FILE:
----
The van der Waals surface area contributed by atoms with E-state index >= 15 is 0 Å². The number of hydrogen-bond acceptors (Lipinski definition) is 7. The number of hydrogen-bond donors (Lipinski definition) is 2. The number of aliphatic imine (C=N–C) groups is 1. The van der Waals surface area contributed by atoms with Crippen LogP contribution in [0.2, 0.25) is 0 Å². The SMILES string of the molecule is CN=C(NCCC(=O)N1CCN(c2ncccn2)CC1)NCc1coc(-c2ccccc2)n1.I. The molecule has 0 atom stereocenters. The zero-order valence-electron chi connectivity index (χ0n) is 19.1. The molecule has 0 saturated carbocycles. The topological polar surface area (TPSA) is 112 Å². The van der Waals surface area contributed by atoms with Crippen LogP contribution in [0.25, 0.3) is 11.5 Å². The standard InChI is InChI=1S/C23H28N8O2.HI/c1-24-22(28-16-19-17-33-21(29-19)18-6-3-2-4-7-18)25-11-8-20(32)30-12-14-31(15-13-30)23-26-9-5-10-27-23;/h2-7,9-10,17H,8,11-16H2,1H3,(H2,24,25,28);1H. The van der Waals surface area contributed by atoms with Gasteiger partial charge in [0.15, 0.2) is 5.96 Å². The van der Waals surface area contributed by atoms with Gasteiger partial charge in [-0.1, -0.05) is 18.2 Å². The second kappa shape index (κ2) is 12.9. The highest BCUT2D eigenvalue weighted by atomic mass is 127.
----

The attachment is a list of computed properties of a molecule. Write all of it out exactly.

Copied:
The van der Waals surface area contributed by atoms with E-state index >= 15 is 0 Å². The number of hydrogen-bond acceptors (Lipinski definition) is 7. The number of hydrogen-bond donors (Lipinski definition) is 2. The number of aliphatic imine (C=N–C) groups is 1. The van der Waals surface area contributed by atoms with Crippen LogP contribution in [0.2, 0.25) is 0 Å². The SMILES string of the molecule is CN=C(NCCC(=O)N1CCN(c2ncccn2)CC1)NCc1coc(-c2ccccc2)n1.I. The molecule has 0 atom stereocenters. The zero-order valence-electron chi connectivity index (χ0n) is 19.1. The molecule has 0 saturated carbocycles. The topological polar surface area (TPSA) is 112 Å². The van der Waals surface area contributed by atoms with Crippen LogP contribution in [0.25, 0.3) is 11.5 Å². The standard InChI is InChI=1S/C23H28N8O2.HI/c1-24-22(28-16-19-17-33-21(29-19)18-6-3-2-4-7-18)25-11-8-20(32)30-12-14-31(15-13-30)23-26-9-5-10-27-23;/h2-7,9-10,17H,8,11-16H2,1H3,(H2,24,25,28);1H. The van der Waals surface area contributed by atoms with Gasteiger partial charge in [0.15, 0.2) is 5.96 Å². The van der Waals surface area contributed by atoms with Gasteiger partial charge in [-0.1, -0.05) is 18.2 Å². The second kappa shape index (κ2) is 12.9. The highest BCUT2D eigenvalue weighted by atomic mass is 127.